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Pakistan-great-game

Tom Livingstone talks to Helen Taylor about a first ascent in Pakistan.

 Tom on Koyo Zom

 

Talking on the phone to climber Tom Livingstone about his recent expedition to Pakistan, and more specifically about his climbing partner Ally Swinton’s 15-metre fall down a crevasse, feels strange. It’s a difficult subject to broach without being able to make eye contact or see a person’s reaction. 

Tom, an experienced 29-year-old British climber with four first ascents to his name – in Pakistan, Alaska, and in North Wales – is unflappable. His voice is casual and upbeat. Of course it is, I think to myself, he’s a climber. To people in this profession, there’s nothing newsworthy or glamorous about risk. It urges you forward, and punishes you if you go too far. 

In September last year, Tom travelled to Pakistan with four other British climbers – Will Sim, Uisdean Hawthorn, John Crook and Ally. Their objective? To summit the 6,877m-high Koyo Zom in Pakistan’s Pakhtunkhwa region. Will, Uisdean and John would attempt the twice-climbed north-east ridge due to illness whilst acclimatising. Tom and Ally would tackle the unclimbed north-west face, or the ‘The Great Game’ as they later named the route, after the nineteenth-century imperial struggles for power between Russia and Great Britain in Central Asia. 

Acclimatising

When I ask Tom what he first felt as he arrived at base camp, he tells me he was psyched to get onto the mountain, but knew that he had a lot of acclimatising to do. “There’re so many things that can happen between arriving, and actually climbing,” Tom says. “It’s not like one of these commercial mountains like Everest. You’re taking the most pure form of the unknown, and you’re stacking all the odds against you.” 

Dinner time

The particular area they were headed for in Pakistan had been closed to foreigners for 40 years prior to their arrival due to its proximity to Afghanistan’s border. 

Years of preparation go into a single ascent like this. To research the mountain before they arrived, the team read reports and journals by climbers who had previously explored the area, and had gained a good understanding of the local topography. Will had information from the British team who climbed the east face in 1974, suggesting that this would also make for a quick and safe descent from the unclimbed north-west side. Tom is experienced in these kinds of ascents, having made similar ‘adventurous alpinism’ trips to Canada and Alaska in previous years. 

Ally on the mountainside

It was after Tom and Ally had successfully completed their five-day ascent of Koyo Zom that the accident happened. The pair were descending a glacier on the eastern side of the mountain, as planned, when Ally unexpectedly fell into the crevasse which was hidden by a snow bridge.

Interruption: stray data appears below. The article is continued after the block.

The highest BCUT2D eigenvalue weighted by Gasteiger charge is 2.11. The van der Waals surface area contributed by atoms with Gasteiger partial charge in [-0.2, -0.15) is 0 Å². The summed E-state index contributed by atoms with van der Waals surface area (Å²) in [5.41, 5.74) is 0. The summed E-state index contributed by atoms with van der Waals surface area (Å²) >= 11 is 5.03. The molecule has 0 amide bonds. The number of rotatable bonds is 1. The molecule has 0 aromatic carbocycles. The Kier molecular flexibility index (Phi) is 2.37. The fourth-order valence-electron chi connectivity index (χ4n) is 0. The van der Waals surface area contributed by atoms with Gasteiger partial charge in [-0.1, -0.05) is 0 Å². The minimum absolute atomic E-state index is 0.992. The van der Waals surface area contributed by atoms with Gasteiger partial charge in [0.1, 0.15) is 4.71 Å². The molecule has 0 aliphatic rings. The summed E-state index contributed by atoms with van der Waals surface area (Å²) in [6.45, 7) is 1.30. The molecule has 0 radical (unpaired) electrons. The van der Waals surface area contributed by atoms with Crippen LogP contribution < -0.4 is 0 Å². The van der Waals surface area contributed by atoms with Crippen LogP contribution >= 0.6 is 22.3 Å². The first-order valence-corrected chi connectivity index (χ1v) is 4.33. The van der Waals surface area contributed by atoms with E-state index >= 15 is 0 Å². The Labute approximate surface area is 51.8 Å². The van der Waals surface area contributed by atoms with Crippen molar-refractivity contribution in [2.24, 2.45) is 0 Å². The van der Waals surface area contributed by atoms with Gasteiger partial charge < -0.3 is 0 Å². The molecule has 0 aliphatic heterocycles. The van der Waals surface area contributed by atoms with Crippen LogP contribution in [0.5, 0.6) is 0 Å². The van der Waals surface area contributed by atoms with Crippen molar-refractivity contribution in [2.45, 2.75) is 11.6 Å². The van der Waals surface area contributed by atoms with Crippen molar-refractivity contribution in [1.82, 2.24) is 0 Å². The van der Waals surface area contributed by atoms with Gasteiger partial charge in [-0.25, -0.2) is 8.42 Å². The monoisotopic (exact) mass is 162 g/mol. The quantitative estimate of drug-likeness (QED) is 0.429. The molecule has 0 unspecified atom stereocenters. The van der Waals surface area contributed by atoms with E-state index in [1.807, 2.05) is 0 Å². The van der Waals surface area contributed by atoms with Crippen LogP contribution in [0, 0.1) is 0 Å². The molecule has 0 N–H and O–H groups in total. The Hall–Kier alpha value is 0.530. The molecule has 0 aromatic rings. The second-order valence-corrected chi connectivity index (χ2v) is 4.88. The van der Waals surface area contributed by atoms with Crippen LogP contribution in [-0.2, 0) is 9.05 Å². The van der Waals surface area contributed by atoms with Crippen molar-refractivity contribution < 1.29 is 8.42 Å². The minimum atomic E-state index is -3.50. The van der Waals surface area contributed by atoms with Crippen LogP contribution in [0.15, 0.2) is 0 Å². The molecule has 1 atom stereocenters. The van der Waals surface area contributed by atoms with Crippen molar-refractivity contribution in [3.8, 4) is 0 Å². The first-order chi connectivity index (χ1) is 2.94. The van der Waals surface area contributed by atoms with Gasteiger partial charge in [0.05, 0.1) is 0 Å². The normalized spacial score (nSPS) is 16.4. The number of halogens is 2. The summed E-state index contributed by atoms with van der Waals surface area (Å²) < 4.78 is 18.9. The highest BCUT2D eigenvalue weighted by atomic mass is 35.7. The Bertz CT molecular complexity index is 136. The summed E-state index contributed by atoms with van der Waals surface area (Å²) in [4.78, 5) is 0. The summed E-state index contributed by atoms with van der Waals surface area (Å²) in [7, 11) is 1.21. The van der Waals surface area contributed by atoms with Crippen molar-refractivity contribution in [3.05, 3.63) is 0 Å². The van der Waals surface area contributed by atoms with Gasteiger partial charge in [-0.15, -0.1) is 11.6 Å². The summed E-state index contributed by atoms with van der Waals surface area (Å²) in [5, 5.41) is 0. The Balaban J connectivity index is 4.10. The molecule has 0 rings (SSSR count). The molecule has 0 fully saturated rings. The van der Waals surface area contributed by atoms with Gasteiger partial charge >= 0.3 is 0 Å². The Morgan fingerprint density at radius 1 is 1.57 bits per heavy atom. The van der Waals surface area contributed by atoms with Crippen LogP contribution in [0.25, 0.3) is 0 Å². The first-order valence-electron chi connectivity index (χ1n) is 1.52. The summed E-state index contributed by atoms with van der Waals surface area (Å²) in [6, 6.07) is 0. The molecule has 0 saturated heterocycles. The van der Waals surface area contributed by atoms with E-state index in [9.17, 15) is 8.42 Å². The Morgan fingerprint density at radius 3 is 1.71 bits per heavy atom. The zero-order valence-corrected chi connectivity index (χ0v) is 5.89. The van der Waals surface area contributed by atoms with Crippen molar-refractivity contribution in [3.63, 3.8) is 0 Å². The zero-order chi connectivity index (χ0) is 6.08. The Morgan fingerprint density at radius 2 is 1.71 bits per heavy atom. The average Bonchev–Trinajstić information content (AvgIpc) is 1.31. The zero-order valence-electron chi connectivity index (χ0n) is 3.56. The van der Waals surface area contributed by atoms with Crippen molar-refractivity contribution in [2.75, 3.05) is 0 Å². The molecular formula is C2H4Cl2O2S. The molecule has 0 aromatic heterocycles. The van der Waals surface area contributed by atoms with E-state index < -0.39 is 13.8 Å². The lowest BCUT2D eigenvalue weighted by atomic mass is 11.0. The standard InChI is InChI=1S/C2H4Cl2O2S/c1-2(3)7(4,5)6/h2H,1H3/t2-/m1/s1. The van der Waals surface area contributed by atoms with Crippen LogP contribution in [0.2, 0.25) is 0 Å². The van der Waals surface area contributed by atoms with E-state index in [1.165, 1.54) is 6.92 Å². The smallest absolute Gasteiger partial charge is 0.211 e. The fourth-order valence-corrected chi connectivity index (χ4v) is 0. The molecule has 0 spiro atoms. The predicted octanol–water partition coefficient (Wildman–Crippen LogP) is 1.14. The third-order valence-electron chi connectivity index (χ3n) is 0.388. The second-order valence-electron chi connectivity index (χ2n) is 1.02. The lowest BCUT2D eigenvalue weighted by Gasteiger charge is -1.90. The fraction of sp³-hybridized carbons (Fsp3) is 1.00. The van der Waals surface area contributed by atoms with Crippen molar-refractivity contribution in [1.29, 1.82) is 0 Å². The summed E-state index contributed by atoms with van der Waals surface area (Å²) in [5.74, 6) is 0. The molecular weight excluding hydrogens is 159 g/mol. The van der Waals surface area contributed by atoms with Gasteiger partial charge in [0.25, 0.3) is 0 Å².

Ally sustained injuries to his head and leg. Tom hauled him out within 15 minutes but Ally wasn’t able to walk off the mountain, requiring a helicopter rescue. The pair were just a day’s walk from basecamp. “It’s not over until it’s over,” Tom adds. 

I ask Tom whether he considers the trip to be a success. “Success and failure don’t really lend themselves to climbing, because you can climb up a big mountain, and it might be really hard, and there could be loads of storms, but if you don’t get to the top, or you only get within 10cm of the top, then you have to go down.” Though you make that descent safely, he says, “success, by conventional definitions, means you get to the top.” 

For Tom, the incident is the most serious of his climbing career so far. “This is the first time in the last 11 years of climbing in the mountains that it’s happened,” he tells me. 

Is there anything Tom would have done differently? He admits that he and Ally weren’t wearing helmets when Ally fell. “Be very scared of glaciers,” he warns. “Wearing helmets is a good idea.” 

Despite the fall, Tom takes a holistic view of the expedition – one that isn’t determined by Ally’s accident. “It was certainly one of the richest climbing experiences I’ve had, and certainly one of the luckiest.” 

Tom & Ally at the summit

Tom and his team took 40 extra-large Firepot meals with them to Pakistan. Tom’s climbing has taken him around the UK and much further afield. You can read more about his top 5 UK climbs here

www.tomlivingstone.com/

 

Image credits to Tom Livingstone, Ally Swinton and Uisdean Hawthorn.

Mountain adventures #fuelledbyfirepot

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